On a recent trip with my husband to the Boise Army Navy Store, I found this sign:
The illustration is funny, but being the grammar nerd that I am, I spent my laughter on the incorrect spelling of “recommend.” Hasn’t anyone recommended that this error be corrected?
Criticisms aside, I hope you all have a wonderful Thanksgiving.
…unless you’re not in the United States; in that case, I suppose I just hope you have a good day? Yeah, let’s go with that.
The beer at this smoke shop might be premium, but the same can’t be said about the shop’s grammar.
I understand the English language can be confusing. At an early age, we are taught that adding an s to the end of words makes them plural. Sock becomes socks, caterpillar becomes caterpillars, and airplane becomes airplanes. However, every now and then you need to pluralize a word that already ends with an s, or one that ends with an x, z, ch, or sh. If you simply add an s to the word box, you end up with the word boxs, which, when spoken aloud, sounds like an utterance of a slurring, drunk person. This is why–complex as it may seem–some words are pluralized with an es rather than just an s.
Someone at Sonic missed the memo.
Today I attended an 8-year-old’s birthday party at a local arcade named Pojo’s. Though I spent (ahem…wasted) about ten dollars trying–and failing–to win the stupid Pile Up game, taking these photographs didn’t cost me a penny:
Offordable. Offordable?! Of course, the sign is supposed to be advertising “affordable” fun, but what I’m seeing is a word pronounced “offered-able.” But hold on–it gets better! Once inside, I snatched up some of the pamphlets and flyers on display that advertise special events and birthday party packages. One pamphlet describes Pojo’s as “tobbaco free” (correct spelling: tobacco), while the other exhibits numerous examples of apostrophe abuse. In fact, despite the presence of the apostrophe in the Pojo’s sign (see picture), neither the pamphlets nor the arcade’s website include an apostrophe in the name. So, what’ll it be, Pojo’s? Apostrophe or no apostrophe? Make up your mind, already!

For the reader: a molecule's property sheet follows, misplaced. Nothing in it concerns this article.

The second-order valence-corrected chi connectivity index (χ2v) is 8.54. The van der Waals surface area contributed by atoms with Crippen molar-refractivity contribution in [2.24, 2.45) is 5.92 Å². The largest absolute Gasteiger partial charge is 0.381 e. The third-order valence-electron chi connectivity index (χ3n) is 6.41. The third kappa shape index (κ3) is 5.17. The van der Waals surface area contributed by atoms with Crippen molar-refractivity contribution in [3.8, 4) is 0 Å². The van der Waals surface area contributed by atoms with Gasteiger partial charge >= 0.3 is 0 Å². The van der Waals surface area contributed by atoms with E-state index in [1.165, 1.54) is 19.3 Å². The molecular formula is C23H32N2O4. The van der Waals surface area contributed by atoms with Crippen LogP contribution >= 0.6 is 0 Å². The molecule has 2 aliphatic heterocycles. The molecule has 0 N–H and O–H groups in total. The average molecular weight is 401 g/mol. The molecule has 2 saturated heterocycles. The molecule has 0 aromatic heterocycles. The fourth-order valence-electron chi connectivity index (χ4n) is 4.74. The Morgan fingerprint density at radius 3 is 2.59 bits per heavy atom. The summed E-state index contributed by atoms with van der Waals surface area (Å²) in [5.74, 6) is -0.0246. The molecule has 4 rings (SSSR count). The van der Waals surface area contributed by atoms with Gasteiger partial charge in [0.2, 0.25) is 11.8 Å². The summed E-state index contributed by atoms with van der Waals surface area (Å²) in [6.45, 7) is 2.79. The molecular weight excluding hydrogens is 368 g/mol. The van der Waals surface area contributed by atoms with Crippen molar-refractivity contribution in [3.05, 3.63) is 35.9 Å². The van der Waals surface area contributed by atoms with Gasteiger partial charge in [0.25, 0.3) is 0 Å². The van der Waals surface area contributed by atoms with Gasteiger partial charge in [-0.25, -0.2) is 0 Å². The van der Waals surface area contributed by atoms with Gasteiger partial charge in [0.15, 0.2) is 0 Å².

Honestly, I was going somewhere with this rant. I think the employees at Pojo’s could really stand to benefit from the quarters I wasted on Pile Up–they should consider spending them on a dictionary!
I probably shouldn’t be surprised that a business called “Fish Aquariums and Stuff” would misspell the word clearance.
Following my latest post, it is pure coincidence that I passed this KFC sign. Is it possible that the everlasting rumors about KFC using genetically mutated chicken are true? “Snow” cones aren’t really made of snow, and one of the world’s most popular suppliers is called SnoShack. Notice the missing w? Maybe “chicken” is missing a c because these bites aren’t really made of chicken.
Which begs the question, what is “chiken”? Let’s play another round of DEFINE IT! Leave your clever definitions in the comments section and let’s see if we can figure out just what $4.99 will get you at this KFC.
I hope you all appreciate today’s post, because taking this picture required that I pull into the parking lot of a porn shop in a sleazy part of town. I doubt the patrons of the shop give any kind of hoot about spelling and grammar, so it’s up to me to make fun of the fact that “remodel” is misspelled on BOTH sides of this sign.
Today I am celebrating my many freedoms as a citizen of the United States of America. Included in these freedoms is my right to criticize poor grammar. After all, Independence Day is more than history, stars and stripes, and colorful explosives; it’s also a day that has not failed to provide me with some good blogging material for three years in a row. (See: 2010 and 2011).
This year, my 4th of July post comes to you courtesy of a local veterinary clinic.
This grocery store is selling vegetable savers, but their grammar is what needs to be saved.
Oh my. Look what I found inside the post office yesterday:
Where do I even BEGIN with this sign? Firstly, the machine to the left must be really lonely without its broken companion if the postmaster is assigning the task of pleasing it to its customers. Secondly, how is it that the postmaster noticed that “right” was incorrect, but failed to notice that the word “use” was absent?
What baffles me the most, however, is that the postmaster couldn’t take an extra ten seconds out of his or her day to simply write out a new, clean note. Nice reputation you’re making for yourself, USPS!